Yes! I was thinking that's an interesting twist, and it's Pancake Day next week. So there are certain events that I make the breakfasts around – for example Chinese New Year, which is coming up soon.
How do you have time to make such fancy breakfasts in the morning? Do you have to get up at the crack of dawn to make them?
I naturally get up pretty early, like 6am. Being horrendously organised helps too.
If we were to open up your fridge now, would it all be lined up, symmetrical and perfect?
No. Lots of things are a mess, but there's a system to the mess. My desk at work is a bombsite, but I always know where everything is.
What's your all-time favourite breakfast dish?
I prefer savoury, but Mark prefers sweet and that's the biggest division between us – but it's the English/Dutch thing again. I think where we meet is probably eggs Benedict, it's so good. I just got a copy of The Breakfast Bible from the guys who set up the London Review of Breakfasts and they've made it into a book and there's a whole section on the variations of eggs Benedict, like country Benedict, which is an American dish with scones and sausage gravy. I've had it before and it's delicious but a real artery blocker. But I think you always go with what's familiar for breakfast – it sets up your mood for the day.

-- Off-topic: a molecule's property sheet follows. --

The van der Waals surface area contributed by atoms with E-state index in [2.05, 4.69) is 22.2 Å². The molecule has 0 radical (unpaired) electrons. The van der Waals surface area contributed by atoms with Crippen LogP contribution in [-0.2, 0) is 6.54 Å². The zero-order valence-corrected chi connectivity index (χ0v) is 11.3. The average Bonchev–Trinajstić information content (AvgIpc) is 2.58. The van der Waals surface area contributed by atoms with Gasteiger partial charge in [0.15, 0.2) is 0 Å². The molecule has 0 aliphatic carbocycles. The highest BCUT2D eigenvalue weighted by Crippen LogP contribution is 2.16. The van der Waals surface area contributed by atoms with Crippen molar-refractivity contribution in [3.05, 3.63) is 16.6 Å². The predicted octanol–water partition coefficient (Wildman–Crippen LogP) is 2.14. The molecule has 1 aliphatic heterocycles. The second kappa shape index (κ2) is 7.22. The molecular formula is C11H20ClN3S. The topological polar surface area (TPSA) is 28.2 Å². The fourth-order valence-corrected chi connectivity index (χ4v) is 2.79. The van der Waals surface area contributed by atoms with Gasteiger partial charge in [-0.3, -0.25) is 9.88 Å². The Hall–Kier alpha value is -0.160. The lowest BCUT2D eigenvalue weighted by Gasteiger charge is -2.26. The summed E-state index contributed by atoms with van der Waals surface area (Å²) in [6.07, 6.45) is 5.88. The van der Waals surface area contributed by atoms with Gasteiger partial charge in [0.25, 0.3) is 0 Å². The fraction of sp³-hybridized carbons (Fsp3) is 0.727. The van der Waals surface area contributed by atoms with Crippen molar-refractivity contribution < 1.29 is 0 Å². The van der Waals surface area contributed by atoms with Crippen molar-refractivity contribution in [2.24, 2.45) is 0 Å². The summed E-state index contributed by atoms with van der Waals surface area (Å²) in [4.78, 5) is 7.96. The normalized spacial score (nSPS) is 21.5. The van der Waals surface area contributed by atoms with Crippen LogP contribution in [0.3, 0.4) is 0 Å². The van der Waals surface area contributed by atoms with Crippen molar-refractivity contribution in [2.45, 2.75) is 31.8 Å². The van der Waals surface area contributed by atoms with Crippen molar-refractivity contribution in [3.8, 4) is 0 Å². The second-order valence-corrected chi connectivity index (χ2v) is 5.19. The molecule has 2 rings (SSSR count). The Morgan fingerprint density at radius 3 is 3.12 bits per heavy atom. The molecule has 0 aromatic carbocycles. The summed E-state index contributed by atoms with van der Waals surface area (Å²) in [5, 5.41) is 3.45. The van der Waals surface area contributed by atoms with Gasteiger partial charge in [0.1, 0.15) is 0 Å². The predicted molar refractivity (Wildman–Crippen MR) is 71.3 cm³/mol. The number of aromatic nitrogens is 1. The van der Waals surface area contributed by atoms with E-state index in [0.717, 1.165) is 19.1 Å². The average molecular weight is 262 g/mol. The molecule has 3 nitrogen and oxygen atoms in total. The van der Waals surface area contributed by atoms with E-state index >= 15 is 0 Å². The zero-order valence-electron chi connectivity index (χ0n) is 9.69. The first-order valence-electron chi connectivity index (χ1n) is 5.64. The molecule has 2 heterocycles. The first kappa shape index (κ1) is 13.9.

Were you surprised with how successful Symmetry Breakfast has been?
Oh yeah, totally. Even now I get other bloggers emailing me going: “How can I do what you do?” I'm like, I didn't set out to do it. I certainly didn't set out to do anything with food, I mean, I've always loved food and cooking for other people, but I've been training for almost 10 years to be in the world of art and design.
Have you thought about turning the project into some sort of coffee-table book?
Yes – I'm in talks and I've had some meetings with publishers and literary agents. It's a complete minefield – how do you manage this world of publishing? It's a bit strange for me to be in that world now.
You're hosting a big Valentine's Day brunch this weekend – how did that come around?
I went to Mr Buckley's in October last year and I got chatting with Phil, the owner. I was thinking about doing an event at the time that fitted in with the idea of food and our relationship, so Valentine's Day was great. Then I realised that holding it at Mr Buckley's would be perfect. Personally, I'm not going to be cooking the 250 breakfasts, it will be the staff there, and I've created the whole menu.
What can we expect on the menu?
There's a few things I've made over the past month, but two of the dishes will be shakshuka and definitely some sort of waffle with chocolate.
What's next for Symmetry Breakfast?
I'm reading a lot about breakfasts around the world and I'm thinking about creating fresh ideas, and now I'm thinking, what actually is breakfast? Like, there's no such thing as breakfast foods or brunch foods, it's all just cultural appropriation, in every sense.
Is there any global cuisine you're interested in at the moment?
We went to China and Japan recently then we crossed the country to Nagano and their whole attitude is so different from anywhere else. For example, you have a board with lots of tiny dishes, just two bites each, and they're all completely delicious and contrasting. They take so much time appreciating things in such a delicate way.
Where's your favourite place to eat breakfast in the area?
The one place I haven't gone to on Symmetry Breakfast yet – almost as I don't want to give it away – and it's Mess Cafe. I love it, it's so good. It's a non-pretentious slice of Hackney.